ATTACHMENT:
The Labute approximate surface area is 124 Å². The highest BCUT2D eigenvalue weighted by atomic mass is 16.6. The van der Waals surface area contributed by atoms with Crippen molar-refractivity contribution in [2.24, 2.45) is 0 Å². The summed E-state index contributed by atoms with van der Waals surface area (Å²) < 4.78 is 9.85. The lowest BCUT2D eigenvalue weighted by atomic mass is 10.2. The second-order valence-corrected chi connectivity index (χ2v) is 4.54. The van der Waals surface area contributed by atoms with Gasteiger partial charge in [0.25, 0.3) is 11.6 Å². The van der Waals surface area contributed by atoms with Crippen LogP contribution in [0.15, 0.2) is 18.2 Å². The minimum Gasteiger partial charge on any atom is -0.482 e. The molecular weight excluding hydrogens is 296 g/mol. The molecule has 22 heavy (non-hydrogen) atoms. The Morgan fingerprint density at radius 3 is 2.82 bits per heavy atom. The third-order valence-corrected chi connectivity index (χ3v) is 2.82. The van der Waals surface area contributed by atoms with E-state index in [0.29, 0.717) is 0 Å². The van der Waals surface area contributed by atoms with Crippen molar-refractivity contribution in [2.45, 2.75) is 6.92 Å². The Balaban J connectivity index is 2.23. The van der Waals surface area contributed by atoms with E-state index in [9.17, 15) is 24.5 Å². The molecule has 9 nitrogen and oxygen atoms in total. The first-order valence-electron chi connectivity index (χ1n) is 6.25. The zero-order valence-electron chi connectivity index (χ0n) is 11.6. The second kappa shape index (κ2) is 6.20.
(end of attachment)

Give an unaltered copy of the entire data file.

The Labute approximate surface area is 124 Å². The highest BCUT2D eigenvalue weighted by atomic mass is 16.6. The van der Waals surface area contributed by atoms with Crippen molar-refractivity contribution in [2.24, 2.45) is 0 Å². The summed E-state index contributed by atoms with van der Waals surface area (Å²) < 4.78 is 9.85. The lowest BCUT2D eigenvalue weighted by atomic mass is 10.2. The second-order valence-corrected chi connectivity index (χ2v) is 4.54. The van der Waals surface area contributed by atoms with Gasteiger partial charge in [0.25, 0.3) is 11.6 Å². The van der Waals surface area contributed by atoms with Crippen LogP contribution in [0.15, 0.2) is 18.2 Å². The minimum Gasteiger partial charge on any atom is -0.482 e. The molecular weight excluding hydrogens is 296 g/mol. The molecule has 22 heavy (non-hydrogen) atoms. The Morgan fingerprint density at radius 3 is 2.82 bits per heavy atom. The third-order valence-corrected chi connectivity index (χ3v) is 2.82. The van der Waals surface area contributed by atoms with E-state index in [0.29, 0.717) is 0 Å². The van der Waals surface area contributed by atoms with Crippen molar-refractivity contribution in [2.45, 2.75) is 6.92 Å². The Balaban J connectivity index is 2.23. The van der Waals surface area contributed by atoms with E-state index in [9.17, 15) is 24.5 Å². The molecule has 9 nitrogen and oxygen atoms in total. The first-order valence-electron chi connectivity index (χ1n) is 6.25. The zero-order valence-electron chi connectivity index (χ0n) is 11.6. The second kappa shape index (κ2) is 6.20.